Yes, by deal breakers, we mean behaviors that are non-starters for a serious relationship. The Wall Street Journal reports on a series of recently published studies that found that women have more deal breakers than men, perhaps because are the ones who get pregnant, so they pay big time if they choose a loser partner. And now, the deal breakers: for most people, women and men, the biggest deal breaker was being disheveled or unclean, followed closely by being lazy or too needy. For women, lacking a sense of humor was a big deal breaker, while for men, low sex drive was up there. Women rated bad sex partner as a prime deal breaker, and men said talks too much was high on the list. See a list of deal breakers on this page
We can thank researchers at Chapman University for this advice about what we–both men and women–look for when we look for a mate. The findings –what people find “desirable” and “essential” in a long-term partner –are based on two of the largest national studies of mate preferences ever conducted. Here’s the unsurprising part: Although men have stronger preferences for a ‘good looking’ and ‘slender’ partner, men and women care equally about having a partner who is specifically attractive to them. Wealthier men and people who were more confident in their appearance had stronger preferences for a good-looking partner, and older men and women placed less importance on looks and income traits when seeking a long-term partner. And here, from the Chapman University press room, are some of the findings broken down by category:
Gender Differences: Men and women differed in the percentage indicating:
- it was ‘desirable/essential’ that their potential partner was good-looking (M 92 percent vs. W 84 percent),
- had a slender body (M 80 percent vs. W 58 percent),
- had a steady income (M 74 percent vs. W 97 percent),
- and made/will make a lot of money (M 47 percent vs. W 69 percent).
There were also gender differences in whether it was ‘very important/a must have’ that their partner made at least as much money as they do (M 24 percent vs. W 46 percent) and had a successful career (M 33 percent vs. W 61 percent), but not in whether their partner was physically attractive to them (M 40 percent vs. W 42 percent).
Confidence in Physical Attractiveness: People who reported greater satisfaction with their own appearance did not have stronger preferences for a partner who is physically attractive to them, but they did report stronger preferences for partners who are good looking and slender – this was true for both men and women.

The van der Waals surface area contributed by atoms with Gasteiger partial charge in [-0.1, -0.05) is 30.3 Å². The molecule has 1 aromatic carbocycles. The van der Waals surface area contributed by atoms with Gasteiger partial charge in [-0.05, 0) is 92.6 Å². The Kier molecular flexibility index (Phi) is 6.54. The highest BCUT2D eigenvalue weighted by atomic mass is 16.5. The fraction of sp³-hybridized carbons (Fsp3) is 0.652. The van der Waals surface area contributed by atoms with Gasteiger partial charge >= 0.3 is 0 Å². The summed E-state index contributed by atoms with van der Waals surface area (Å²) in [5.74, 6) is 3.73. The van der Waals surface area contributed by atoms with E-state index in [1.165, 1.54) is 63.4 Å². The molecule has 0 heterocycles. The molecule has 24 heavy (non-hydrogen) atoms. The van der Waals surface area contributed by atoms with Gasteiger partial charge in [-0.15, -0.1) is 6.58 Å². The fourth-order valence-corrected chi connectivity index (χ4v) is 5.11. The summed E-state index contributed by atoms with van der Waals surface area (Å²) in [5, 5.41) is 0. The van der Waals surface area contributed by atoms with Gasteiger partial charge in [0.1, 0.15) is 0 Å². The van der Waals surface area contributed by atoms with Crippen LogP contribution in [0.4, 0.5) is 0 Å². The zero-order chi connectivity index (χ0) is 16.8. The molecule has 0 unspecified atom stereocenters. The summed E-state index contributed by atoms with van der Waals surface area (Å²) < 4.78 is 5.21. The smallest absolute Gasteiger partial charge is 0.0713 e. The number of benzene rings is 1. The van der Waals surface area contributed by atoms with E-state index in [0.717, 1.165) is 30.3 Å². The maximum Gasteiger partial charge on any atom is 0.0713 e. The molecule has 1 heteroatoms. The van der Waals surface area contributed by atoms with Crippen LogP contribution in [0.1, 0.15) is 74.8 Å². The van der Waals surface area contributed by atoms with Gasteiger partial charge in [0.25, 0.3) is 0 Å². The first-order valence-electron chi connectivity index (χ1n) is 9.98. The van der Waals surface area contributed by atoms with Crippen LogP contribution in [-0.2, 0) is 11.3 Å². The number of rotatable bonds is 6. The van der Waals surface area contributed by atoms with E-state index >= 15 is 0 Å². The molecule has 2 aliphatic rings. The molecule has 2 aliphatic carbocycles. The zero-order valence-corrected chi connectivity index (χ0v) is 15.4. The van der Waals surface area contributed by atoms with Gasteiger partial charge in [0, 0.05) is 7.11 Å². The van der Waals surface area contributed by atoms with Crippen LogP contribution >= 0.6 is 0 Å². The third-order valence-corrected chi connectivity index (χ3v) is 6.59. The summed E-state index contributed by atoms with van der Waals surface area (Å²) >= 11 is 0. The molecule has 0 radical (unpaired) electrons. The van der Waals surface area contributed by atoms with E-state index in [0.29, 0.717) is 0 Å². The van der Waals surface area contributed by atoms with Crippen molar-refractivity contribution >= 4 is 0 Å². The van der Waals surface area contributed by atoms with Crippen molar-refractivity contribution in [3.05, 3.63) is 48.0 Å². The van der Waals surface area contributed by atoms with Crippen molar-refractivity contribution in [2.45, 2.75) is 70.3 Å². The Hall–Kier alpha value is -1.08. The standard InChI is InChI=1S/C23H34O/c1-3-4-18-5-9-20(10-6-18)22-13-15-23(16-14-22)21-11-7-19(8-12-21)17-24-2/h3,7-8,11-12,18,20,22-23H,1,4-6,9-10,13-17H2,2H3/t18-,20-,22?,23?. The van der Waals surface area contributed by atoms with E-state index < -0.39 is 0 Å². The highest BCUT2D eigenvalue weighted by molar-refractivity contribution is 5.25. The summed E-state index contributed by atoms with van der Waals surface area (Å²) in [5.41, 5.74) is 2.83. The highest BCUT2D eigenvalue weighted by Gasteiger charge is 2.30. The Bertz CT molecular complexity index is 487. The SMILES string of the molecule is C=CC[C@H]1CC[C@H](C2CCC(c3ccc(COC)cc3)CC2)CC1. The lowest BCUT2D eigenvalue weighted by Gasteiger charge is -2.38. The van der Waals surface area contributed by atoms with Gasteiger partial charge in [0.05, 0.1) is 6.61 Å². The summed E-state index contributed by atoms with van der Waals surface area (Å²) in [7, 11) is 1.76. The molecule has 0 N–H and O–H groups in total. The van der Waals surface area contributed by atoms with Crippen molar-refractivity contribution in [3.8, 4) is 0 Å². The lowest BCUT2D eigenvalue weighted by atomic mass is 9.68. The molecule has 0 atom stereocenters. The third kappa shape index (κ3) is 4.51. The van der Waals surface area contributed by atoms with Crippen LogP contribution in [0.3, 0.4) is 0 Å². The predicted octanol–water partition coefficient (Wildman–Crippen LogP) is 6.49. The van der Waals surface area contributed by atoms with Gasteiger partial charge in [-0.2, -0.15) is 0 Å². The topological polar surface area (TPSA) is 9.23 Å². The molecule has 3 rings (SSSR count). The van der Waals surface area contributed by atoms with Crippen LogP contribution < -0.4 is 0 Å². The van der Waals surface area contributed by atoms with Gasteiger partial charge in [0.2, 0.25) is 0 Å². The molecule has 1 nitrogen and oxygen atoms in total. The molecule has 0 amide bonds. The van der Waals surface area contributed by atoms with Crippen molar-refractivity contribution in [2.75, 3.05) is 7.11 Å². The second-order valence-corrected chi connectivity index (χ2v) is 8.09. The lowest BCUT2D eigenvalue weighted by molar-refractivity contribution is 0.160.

Income: People with higher incomes had stronger preferences for partners who are good looking – and this was true for both men and women. Men with higher incomes showed stronger preferences for women with slender bodies. Wealthier women had stronger preferences for men who had a steady income or made lots of money.
Education: Men with more education had stronger preferences for female partners who are good looking and slender; however for both men and women, education level was not related to preferences for steady income or making a lot of money.
Age: Older people – both men and women – had weaker preferences for a partner they find physically attractive, who make as much money as they do, and who has a successful career.
That’s right, exercise and sex, although not necessarily at the same time. In one recent study reported in the Wall Street Journal, researchers found that men and women who see themselves as equal partners in a relationship are more likely to participate in frequent recreational exercise compared with those in less egalitarian unions. People in relationships they regarded as totally gender-equal were two to three times as likely to engage in daily exercise as those in unions perceived as low in equality. In another study, cited in Science Daily, researchers found that when men assume more child-care duties, splitting them equally with their female partners, heterosexual couples have more satisfaction with their relationships and their sex lives. Wait, there’s more: when men do the majority of the child care, their female partners had the highest overall satisfaction with their sex lives, but men had the lowest overall satisfaction with their sex lives.